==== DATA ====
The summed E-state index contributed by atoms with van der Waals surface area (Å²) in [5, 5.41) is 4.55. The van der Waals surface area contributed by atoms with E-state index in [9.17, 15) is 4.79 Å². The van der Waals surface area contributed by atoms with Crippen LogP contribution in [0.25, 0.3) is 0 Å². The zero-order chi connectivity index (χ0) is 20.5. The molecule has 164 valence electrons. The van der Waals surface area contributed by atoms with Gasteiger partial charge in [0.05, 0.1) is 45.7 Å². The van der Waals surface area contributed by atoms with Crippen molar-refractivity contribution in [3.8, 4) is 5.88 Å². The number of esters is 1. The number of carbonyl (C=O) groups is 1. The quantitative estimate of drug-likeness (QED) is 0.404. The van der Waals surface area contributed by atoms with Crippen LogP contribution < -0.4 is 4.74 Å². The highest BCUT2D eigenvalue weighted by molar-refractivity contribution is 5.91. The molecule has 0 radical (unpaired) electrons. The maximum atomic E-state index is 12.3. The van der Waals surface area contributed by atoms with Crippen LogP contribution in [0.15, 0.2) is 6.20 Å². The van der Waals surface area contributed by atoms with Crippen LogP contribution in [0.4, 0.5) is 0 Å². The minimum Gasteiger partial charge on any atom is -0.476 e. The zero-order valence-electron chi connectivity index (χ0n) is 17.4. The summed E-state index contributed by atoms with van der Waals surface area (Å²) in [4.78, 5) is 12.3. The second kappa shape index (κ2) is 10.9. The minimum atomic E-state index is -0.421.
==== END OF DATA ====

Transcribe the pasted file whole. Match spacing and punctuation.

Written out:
The summed E-state index contributed by atoms with van der Waals surface area (Å²) in [5, 5.41) is 4.55. The van der Waals surface area contributed by atoms with E-state index in [9.17, 15) is 4.79 Å². The van der Waals surface area contributed by atoms with Crippen LogP contribution in [0.25, 0.3) is 0 Å². The zero-order chi connectivity index (χ0) is 20.5. The molecule has 164 valence electrons. The van der Waals surface area contributed by atoms with Gasteiger partial charge in [0.05, 0.1) is 45.7 Å². The van der Waals surface area contributed by atoms with Crippen molar-refractivity contribution in [3.8, 4) is 5.88 Å². The number of esters is 1. The number of carbonyl (C=O) groups is 1. The quantitative estimate of drug-likeness (QED) is 0.404. The van der Waals surface area contributed by atoms with Crippen LogP contribution < -0.4 is 4.74 Å². The highest BCUT2D eigenvalue weighted by molar-refractivity contribution is 5.91. The molecule has 0 radical (unpaired) electrons. The maximum atomic E-state index is 12.3. The van der Waals surface area contributed by atoms with Crippen LogP contribution in [0.15, 0.2) is 6.20 Å². The van der Waals surface area contributed by atoms with Crippen LogP contribution in [0.4, 0.5) is 0 Å². The minimum Gasteiger partial charge on any atom is -0.476 e. The zero-order valence-electron chi connectivity index (χ0n) is 17.4. The summed E-state index contributed by atoms with van der Waals surface area (Å²) in [4.78, 5) is 12.3. The second kappa shape index (κ2) is 10.9. The minimum atomic E-state index is -0.421.